(This article belongs to the Special Issue Natural Polysaccharides: Chemistry, Bioactivity and Analysis)
Open AccessArticle Isolation and Structural Characterisation of Okara Polysaccharides
Molecules 2012, 17(1), 753-761; doi:10.3390/molecules17010753
Received: 14 November 2011 / Revised: 18 December 2011 / Accepted: 5 January 2012 / Published: 13 January 2012
Cited by 5 | PDF Full-text (242 KB)
Abstract
Okara is a byproduct generated during tofu or soymilk production processes. Crude polysaccharide (yield 56.8%) was isolated by removing fat, protein and low molecular weight carbohydrates from initial okara. Crude okara polysaccharide was further divided into four soluble fractions and an insoluble [...] Read more.
Okara is a byproduct generated during tofu or soymilk production processes. Crude polysaccharide (yield 56.8%) was isolated by removing fat, protein and low molecular weight carbohydrates from initial okara. Crude okara polysaccharide was further divided into four soluble fractions and an insoluble residue fraction by extracting with 0.05 M EDTA + NH4 oxalate, 0.05 M NaOH, 1 M NaOH and 4 M NaOH, with yields of 7.7%, 3.6%, 20.7%, 16.0% and 27.9%, respectively. Arabinose, galactose, galacturonic acid, xylose and glucose (only for the insoluble fraction) were the major constituent sugars. The primary sugar residues of okara polysaccharides were 1,4-linked β-galactopyranose, 1,5- and 1,3-linked α-arabinofuranose, 1,5-linked α-xylofuranose, 1,2-linked, 1,2,4-linked and terminal α-rhamnopyranose (or fucopyranose), and 1,4-linked β-glucopyranose (only for the insoluble fraction), indicating okara polysaccharides might contain galactan, arabinan, arabinogalactan, xylogalacturonan, rhamnogalacturonan, xylan, xyloglucan and cellulose. Full article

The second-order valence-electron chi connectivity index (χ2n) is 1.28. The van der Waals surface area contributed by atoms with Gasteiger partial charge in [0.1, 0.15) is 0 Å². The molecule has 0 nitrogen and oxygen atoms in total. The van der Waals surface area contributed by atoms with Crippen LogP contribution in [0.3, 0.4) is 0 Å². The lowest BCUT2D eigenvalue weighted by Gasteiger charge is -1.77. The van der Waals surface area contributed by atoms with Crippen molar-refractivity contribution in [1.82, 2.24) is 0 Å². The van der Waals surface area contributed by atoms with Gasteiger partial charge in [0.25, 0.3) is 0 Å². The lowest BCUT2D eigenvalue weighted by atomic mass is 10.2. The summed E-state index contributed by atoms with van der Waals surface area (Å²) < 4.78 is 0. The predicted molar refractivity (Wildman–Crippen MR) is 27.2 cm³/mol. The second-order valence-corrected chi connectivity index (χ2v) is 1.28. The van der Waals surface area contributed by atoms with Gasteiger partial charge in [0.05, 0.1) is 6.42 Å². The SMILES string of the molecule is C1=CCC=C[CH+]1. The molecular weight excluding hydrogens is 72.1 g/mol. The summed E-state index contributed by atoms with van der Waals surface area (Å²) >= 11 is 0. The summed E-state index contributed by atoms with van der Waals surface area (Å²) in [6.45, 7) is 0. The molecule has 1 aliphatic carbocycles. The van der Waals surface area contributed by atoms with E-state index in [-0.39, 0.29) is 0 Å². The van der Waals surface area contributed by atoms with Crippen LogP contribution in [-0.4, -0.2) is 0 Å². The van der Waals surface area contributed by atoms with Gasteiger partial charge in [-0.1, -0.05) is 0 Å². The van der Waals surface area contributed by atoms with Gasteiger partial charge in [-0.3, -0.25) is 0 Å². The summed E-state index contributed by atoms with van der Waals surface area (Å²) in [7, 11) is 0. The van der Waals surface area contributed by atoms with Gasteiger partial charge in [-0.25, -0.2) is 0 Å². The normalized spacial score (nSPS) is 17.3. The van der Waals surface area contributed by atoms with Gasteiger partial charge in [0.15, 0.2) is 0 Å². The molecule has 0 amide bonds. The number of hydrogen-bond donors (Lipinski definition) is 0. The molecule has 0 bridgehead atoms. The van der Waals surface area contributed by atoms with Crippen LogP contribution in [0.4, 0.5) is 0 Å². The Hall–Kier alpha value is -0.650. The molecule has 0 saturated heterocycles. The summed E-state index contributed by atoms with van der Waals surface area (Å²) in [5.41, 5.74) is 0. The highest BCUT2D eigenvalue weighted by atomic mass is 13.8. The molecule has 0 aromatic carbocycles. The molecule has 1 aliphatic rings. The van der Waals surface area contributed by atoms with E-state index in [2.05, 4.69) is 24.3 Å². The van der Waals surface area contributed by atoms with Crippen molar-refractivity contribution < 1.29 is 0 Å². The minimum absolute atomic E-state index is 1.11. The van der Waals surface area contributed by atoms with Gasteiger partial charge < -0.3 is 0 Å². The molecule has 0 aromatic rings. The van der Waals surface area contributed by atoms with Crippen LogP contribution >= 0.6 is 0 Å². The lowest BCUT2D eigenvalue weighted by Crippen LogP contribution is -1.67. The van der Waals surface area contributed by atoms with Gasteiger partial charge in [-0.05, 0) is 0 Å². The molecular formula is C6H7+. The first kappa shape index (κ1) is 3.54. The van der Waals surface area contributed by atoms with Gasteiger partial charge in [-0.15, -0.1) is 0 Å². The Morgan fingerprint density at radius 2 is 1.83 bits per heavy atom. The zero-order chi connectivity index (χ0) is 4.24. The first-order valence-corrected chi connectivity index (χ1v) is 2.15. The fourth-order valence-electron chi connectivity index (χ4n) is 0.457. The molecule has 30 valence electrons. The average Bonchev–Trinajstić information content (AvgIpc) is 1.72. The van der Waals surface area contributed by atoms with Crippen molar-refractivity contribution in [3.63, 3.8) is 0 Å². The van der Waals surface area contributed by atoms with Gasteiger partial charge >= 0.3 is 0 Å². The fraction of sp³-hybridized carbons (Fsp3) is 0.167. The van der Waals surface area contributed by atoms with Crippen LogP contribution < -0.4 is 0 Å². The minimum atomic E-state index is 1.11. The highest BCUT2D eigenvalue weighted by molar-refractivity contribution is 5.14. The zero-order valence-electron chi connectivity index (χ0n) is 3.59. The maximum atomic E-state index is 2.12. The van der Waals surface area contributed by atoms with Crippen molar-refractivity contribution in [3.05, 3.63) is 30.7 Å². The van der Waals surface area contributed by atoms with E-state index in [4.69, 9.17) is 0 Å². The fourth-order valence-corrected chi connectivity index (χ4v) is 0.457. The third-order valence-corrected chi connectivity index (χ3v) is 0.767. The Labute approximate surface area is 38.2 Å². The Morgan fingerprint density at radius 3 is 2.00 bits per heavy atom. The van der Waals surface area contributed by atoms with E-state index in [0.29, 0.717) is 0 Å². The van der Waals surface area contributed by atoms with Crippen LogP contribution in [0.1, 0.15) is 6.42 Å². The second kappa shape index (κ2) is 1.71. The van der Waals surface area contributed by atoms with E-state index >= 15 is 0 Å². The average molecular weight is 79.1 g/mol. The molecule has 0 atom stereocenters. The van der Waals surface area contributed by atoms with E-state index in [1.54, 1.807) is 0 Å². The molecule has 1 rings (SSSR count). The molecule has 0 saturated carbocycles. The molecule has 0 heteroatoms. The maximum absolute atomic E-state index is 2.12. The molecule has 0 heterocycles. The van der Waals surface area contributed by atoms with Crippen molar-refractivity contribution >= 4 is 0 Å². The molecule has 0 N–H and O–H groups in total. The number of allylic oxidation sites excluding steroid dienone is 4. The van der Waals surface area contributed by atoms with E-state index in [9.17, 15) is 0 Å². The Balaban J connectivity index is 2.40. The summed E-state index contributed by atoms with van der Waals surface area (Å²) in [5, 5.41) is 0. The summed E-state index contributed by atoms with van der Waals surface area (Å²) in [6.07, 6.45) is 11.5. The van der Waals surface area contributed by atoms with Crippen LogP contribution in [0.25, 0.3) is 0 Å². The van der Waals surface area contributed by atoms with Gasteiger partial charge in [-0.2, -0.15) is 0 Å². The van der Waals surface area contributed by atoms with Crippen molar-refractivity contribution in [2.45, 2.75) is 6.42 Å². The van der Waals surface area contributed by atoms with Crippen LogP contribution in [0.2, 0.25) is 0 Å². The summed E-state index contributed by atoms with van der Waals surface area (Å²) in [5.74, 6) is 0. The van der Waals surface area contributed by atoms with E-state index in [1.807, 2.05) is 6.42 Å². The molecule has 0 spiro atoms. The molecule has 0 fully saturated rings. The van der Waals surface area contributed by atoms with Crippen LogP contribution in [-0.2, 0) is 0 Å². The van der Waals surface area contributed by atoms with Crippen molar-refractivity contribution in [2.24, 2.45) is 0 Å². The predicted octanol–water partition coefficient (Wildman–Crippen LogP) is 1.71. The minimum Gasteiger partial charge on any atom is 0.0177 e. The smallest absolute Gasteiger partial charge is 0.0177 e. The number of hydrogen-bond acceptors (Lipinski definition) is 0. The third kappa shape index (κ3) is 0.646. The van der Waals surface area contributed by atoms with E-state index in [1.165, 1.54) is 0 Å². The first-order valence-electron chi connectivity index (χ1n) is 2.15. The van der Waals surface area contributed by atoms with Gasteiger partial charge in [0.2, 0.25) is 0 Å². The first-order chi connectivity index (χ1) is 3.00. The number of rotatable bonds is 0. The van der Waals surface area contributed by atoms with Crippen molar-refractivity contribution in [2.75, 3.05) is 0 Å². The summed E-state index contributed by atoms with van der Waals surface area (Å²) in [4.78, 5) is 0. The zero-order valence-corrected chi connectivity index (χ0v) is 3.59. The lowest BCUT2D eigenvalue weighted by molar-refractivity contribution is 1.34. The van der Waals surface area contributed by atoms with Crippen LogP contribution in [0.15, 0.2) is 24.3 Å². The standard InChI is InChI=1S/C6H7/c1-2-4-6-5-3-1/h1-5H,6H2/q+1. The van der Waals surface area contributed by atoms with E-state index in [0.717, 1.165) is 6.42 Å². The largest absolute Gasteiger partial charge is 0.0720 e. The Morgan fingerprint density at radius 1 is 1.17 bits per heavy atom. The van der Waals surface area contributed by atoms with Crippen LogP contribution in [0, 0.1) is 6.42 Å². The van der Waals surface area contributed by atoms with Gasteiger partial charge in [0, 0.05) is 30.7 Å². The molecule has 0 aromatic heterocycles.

(This article belongs to the Special Issue Natural Polysaccharides: Chemistry, Bioactivity and Analysis)
Open AccessArticle Anti-bacterial Treatment of Polyethylene by Cold Plasma for Medical Purposes
Molecules 2012, 17(1), 762-785; doi:10.3390/molecules17010762
Received: 16 November 2011 / Revised: 9 January 2012 / Accepted: 10 January 2012 / Published: 13 January 2012
Cited by 28 | PDF Full-text (1323 KB)
Abstract
Polyethylene (PE) is one of the most widely used polymers in many industrial applications. Biomedical uses seem to be attractive, with increasing interest. However, PE it prone to infections and its additional surface treatment is indispensable. An increase in resistance to infections [...] Read more.